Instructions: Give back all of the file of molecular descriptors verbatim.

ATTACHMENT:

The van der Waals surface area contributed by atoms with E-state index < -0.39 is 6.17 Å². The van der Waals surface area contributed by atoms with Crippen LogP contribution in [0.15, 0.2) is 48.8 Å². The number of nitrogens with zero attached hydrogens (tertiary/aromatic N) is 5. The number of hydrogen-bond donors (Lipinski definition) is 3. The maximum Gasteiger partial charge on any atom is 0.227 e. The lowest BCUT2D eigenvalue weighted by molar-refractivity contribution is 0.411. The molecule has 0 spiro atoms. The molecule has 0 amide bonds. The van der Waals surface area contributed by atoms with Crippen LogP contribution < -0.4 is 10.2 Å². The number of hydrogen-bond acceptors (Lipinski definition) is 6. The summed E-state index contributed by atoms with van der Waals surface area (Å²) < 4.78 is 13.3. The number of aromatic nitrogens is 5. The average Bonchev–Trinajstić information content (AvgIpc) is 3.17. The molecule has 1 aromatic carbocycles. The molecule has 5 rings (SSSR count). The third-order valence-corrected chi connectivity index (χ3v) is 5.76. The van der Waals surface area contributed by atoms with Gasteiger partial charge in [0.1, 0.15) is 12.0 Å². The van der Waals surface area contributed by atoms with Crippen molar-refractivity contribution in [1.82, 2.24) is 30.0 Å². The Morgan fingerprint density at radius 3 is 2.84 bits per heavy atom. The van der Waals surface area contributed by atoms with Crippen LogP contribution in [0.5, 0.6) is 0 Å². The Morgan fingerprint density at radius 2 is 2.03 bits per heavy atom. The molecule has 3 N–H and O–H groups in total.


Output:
The van der Waals surface area contributed by atoms with E-state index < -0.39 is 6.17 Å². The van der Waals surface area contributed by atoms with Crippen LogP contribution in [0.15, 0.2) is 48.8 Å². The number of nitrogens with zero attached hydrogens (tertiary/aromatic N) is 5. The number of hydrogen-bond donors (Lipinski definition) is 3. The maximum Gasteiger partial charge on any atom is 0.227 e. The lowest BCUT2D eigenvalue weighted by molar-refractivity contribution is 0.411. The molecule has 0 spiro atoms. The molecule has 0 amide bonds. The van der Waals surface area contributed by atoms with Crippen LogP contribution < -0.4 is 10.2 Å². The number of hydrogen-bond acceptors (Lipinski definition) is 6. The summed E-state index contributed by atoms with van der Waals surface area (Å²) < 4.78 is 13.3. The number of aromatic nitrogens is 5. The average Bonchev–Trinajstić information content (AvgIpc) is 3.17. The molecule has 1 aromatic carbocycles. The molecule has 5 rings (SSSR count). The third-order valence-corrected chi connectivity index (χ3v) is 5.76. The van der Waals surface area contributed by atoms with Gasteiger partial charge in [0.1, 0.15) is 12.0 Å². The van der Waals surface area contributed by atoms with Crippen molar-refractivity contribution in [1.82, 2.24) is 30.0 Å². The Morgan fingerprint density at radius 3 is 2.84 bits per heavy atom. The van der Waals surface area contributed by atoms with Crippen LogP contribution in [0.5, 0.6) is 0 Å². The Morgan fingerprint density at radius 2 is 2.03 bits per heavy atom. The molecule has 3 N–H and O–H groups in total.